See if this sounds familiar:
You’re attending a professional meeting with a large group of colleagues. Shortly after it begins, you’re broken up into smaller groups and given a task that is in some way related to the larger goal of the meeting. Your instructions are to discuss the assigned issue with your smaller group and then report out what you learn. Once the conversation begins, a few voices tend to dominate. One dutiful person assumes the responsibility of taking notes.
After the allotted period of time, each group summarizes its conversation for the whole group, while the main facilitator takes notes on a flipchart. After each group has reported out, a master list is created. The facilitator takes this list and posts it somewhere on the wall.
Almost everyone has had the experience of participating in this sort of meeting — and reviewing a master list that has failed to capture the collective wisdom of the group.
Now, imagine the same sort of meeting being conducted in a different way.
You’ve been called together to discuss how to create a healthier, more inclusive climate at your school. This time the facilitator does not leave you to your own devices; she uses a dialogue protocol to guarantee equity of airtime and provoke more authentic responses.
The protocol begins with each person being asked to spend five minutes writing about the best learning community they have ever experienced. It may be a school, a church, or a summer camp. The location doesn’t matter, or the age at which the person experienced it — only that it was deeply meaningful and real learning occurred.
In smaller groups, each person shares his or her personal story, while the rest of the group listens actively for key attributes that emerge. The teams are reminded that the purpose is not to whittle away valuable staff time telling stories, but to use personal narratives as a powerful source of data that can shape both personal approaches to teaching and future decisions about school priorities.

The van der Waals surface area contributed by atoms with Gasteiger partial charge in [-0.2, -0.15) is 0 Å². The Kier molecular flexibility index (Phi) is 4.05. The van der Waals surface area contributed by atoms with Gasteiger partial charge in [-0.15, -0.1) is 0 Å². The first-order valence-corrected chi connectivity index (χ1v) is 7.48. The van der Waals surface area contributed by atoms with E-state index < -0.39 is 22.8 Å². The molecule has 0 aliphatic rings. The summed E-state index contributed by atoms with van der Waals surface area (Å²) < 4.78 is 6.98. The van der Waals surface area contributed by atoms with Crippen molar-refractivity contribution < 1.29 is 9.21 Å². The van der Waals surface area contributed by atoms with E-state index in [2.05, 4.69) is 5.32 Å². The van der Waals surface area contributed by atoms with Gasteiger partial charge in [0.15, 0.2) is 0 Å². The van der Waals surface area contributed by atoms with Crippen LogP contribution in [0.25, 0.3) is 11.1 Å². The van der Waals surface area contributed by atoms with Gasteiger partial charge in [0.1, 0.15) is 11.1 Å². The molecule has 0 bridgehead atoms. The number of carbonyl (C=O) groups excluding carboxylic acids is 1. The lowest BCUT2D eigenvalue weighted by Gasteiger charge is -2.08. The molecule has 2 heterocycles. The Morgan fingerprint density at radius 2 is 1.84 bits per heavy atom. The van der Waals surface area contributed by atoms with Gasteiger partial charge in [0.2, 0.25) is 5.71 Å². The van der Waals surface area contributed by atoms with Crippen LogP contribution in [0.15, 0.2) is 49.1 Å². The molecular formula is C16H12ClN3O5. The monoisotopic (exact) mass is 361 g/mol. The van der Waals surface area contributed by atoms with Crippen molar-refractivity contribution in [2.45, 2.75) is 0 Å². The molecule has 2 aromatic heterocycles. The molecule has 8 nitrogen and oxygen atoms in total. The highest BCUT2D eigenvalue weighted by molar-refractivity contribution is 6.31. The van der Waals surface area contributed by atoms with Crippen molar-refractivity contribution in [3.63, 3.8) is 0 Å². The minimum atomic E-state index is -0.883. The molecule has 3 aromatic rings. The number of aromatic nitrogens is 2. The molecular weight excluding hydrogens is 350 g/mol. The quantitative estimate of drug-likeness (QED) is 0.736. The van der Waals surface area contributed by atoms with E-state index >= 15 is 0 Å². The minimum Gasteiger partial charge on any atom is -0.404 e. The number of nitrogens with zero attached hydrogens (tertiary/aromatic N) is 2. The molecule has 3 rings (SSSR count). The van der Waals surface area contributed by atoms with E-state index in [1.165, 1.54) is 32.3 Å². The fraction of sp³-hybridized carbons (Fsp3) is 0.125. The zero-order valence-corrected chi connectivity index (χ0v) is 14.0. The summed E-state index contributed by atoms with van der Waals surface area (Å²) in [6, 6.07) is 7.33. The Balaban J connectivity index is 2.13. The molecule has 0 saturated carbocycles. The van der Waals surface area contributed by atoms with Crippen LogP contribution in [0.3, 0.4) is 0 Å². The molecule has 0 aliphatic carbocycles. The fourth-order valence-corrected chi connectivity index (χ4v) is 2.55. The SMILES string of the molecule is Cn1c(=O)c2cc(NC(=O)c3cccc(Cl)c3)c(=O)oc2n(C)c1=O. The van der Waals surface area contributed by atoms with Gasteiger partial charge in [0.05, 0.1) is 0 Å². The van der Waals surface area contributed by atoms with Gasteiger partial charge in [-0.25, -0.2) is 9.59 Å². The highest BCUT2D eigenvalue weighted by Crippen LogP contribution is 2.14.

Once everyone tells their story, the central facilitator asks each group to reflect on their list and come up with the 3–5 most important attributes. Each list is then shared with the whole group. As this is done, the facilitator creates a central list on a flipchart, which she posts on a wall and then asks the participants to reflect on its contents.
These two approaches are similar, yet they tend to produce vastly different results. In the first scenario, the effort to encourage broad participation falls flat, whereas the second process results in a list people are more likely to find meaningful.
The more you learn about cognitive science and organizational theory, the more you realize how much slight nuances in structure and strategy can make the difference between a productive meeting or lesson and a wasted afternoon. Simply put, we have no choice but to invite people to participate in the decisions that shape their lives. It’s not about “buy-in,” either — despite the huge popularity of the phrase. (If anything, the phrase itself is a reminder of why it’s so important we recognize how the words we choose shape our interpretations of what is and isn’t necessary.) People will insist on the freedom to participate, whether we ask them or not.
“For the past fifty years,” consultant Meg Wheatley explains, “a great bit of wisdom has circulated in the field of organizational behavior: People support what they create.” But Wheatley believes the maxim needs to be slightly restated: People only support what they create.
This insight has profound implications for how we structure group conversations, events and planning sessions. Instead of getting our colleagues or our students to “buy into” something, we should be creating opportunities for people to discover what matters to them,and then follow the meaning.Evoke contribution through freedom, not conformity. Or, as leadership consultant Myron Rogers puts it, “Start anywhere and follow it everywhere.”
To download a PDF of the Prologue (from the forthcoming book American Schools), click here.